Popular Culture and the Shaping of Holocaust Memory in America
- PUBLISHED: June 2001
- SUBJECT LISTING: Jewish Studies, Literary Studies
- BIBLIOGRAPHIC INFORMATION: 222 Pages, 6 x 9 in, 9 illus.
- SERIES: Samuel and Althea Stroum Lectures in Jewish Studies
- ISBN: 9780295981611
The Holocaust took place far from the United States and involved few Americans, yet rather than receding, this event has assumed a greater significance in the American consciousness with the passage of time. As a window into the process whereby the Holocaust has been appropriated in American culture, Hollywood movies are particularly luminous. Popular Culture and the Shaping of Holocaust Memory in America examines reactions to three films: Judgment at Nuremberg (1961), The Pawnbroker (1965), and Schindler’s List (1992), and considers what those reactions reveal about the place of the Holocaust in the American mind, and how those films have shaped the popular perception of the Holocaust. It also considers the difference in the reception of the two earlier films when they first appeared in the 1960s and retrospective evaluations of them from closer to our own times.
Alan Mintz also addresses the question of how Americans will shape the memory of the Holocaust in the future, concluding with observations on the possibilities and limitations of what is emerging as the major resource for the shaping of Holocaust memory—videotaped survivor testimony. Popular Culture and the Shaping of Holocaust Memory in America examines some of the influences behind the broad and deep changes in American consciousness and the social forces that permitted the Holocaust to move from the margins to the center of American discourse.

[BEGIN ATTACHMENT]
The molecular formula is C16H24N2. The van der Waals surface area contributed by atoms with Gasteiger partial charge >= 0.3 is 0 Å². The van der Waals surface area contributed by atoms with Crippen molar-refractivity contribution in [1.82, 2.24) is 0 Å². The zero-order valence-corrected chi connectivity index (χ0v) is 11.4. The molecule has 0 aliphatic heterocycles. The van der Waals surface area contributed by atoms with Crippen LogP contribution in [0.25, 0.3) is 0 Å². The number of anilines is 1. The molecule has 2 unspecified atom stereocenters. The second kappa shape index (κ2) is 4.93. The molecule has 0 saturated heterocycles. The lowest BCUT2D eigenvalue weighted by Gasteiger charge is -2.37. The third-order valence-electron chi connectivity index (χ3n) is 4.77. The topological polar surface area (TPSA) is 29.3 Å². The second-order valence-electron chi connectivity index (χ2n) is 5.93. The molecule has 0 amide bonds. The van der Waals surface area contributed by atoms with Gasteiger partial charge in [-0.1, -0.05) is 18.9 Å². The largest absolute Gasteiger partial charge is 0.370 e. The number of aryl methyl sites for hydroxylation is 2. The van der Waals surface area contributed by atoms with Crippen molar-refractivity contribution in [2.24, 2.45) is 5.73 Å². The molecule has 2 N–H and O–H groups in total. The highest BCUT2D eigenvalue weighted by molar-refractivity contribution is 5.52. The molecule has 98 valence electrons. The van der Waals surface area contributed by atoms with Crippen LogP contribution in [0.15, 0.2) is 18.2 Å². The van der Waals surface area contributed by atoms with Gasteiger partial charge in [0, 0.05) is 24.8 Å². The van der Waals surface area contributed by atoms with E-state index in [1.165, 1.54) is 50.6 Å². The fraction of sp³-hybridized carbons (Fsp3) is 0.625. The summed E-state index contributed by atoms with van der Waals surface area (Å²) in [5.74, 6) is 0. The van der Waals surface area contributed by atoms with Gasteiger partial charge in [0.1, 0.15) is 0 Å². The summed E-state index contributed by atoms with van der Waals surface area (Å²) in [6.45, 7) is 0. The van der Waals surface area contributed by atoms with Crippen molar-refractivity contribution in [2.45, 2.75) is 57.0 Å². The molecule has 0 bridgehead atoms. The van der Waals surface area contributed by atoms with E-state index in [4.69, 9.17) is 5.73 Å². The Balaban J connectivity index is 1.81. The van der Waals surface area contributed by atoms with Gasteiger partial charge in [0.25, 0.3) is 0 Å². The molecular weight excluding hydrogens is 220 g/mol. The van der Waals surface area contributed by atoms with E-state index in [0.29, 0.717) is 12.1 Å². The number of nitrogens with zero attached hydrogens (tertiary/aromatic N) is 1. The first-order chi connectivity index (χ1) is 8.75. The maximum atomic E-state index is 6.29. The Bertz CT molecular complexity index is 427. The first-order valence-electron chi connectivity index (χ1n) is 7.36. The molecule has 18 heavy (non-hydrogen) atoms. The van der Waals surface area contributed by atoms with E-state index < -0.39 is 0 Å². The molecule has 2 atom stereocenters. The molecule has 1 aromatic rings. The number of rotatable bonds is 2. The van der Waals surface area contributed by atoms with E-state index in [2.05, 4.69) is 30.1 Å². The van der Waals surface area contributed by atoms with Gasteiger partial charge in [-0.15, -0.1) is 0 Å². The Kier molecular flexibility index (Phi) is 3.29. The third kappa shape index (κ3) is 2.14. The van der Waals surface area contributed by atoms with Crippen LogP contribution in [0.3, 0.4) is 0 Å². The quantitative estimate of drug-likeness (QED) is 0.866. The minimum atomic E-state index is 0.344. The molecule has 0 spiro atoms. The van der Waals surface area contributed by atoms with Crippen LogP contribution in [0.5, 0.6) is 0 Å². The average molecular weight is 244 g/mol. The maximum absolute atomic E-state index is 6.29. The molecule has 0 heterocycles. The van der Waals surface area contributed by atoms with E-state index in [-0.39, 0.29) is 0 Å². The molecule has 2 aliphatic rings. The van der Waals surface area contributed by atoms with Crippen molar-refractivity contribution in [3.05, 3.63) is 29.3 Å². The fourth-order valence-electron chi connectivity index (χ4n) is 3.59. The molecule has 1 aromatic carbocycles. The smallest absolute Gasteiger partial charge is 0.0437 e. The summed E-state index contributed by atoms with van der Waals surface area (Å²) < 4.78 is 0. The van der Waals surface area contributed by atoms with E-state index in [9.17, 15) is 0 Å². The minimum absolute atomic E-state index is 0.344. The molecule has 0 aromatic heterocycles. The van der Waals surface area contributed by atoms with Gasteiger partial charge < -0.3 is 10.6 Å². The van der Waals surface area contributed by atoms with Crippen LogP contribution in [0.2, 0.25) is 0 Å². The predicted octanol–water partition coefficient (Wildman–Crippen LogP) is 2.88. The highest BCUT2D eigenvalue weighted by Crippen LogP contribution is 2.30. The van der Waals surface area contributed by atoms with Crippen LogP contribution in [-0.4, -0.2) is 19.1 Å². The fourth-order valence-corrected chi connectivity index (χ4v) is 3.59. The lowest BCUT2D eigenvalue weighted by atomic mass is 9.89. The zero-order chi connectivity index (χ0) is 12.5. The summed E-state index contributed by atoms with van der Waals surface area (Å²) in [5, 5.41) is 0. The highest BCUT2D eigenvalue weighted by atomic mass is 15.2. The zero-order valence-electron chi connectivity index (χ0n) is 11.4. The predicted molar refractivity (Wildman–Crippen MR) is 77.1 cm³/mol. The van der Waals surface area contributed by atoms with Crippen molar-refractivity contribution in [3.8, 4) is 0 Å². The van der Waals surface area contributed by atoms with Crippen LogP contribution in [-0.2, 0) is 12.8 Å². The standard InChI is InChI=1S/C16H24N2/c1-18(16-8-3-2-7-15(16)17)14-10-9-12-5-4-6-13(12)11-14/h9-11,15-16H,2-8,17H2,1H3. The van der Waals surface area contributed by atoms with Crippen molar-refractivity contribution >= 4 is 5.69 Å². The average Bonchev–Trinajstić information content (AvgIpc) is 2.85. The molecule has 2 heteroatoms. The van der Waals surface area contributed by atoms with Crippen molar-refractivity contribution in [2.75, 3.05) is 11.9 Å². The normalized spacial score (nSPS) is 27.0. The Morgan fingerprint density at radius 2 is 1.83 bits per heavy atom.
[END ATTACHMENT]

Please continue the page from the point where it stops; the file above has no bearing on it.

1. From Silence to Salience
2. Two Models in the Study of Holocaust Representation
3. The Holocaust at the Movies: Three Studies in Reception
Judgment at Nuremberg (1961)
The Pawnbroker (1965)
Schindler’s List (1993)
4. The Future of Memorialization
Mintz’s insights give pause for thought on matters of great interest to educators, parents, and the Jewish community as a whole, in addition to scholars in a range of fields, including literary studies, American studies, film studies, and popular culture as well as Holocaust studies.- Naomi Sokoloff, University of Washington
The questions and issues Mintz raises throughout his book take the study of these texts to a sophisticated yet sensible new level. Mintz challenges the assumption that there are automatic lessons to be learned from such memory, or that there can be any redemption in such memory. These are crucial insights which deserve the widest possible audience.- James E. Young, author of The Texture of Memory and At Memory’s Edge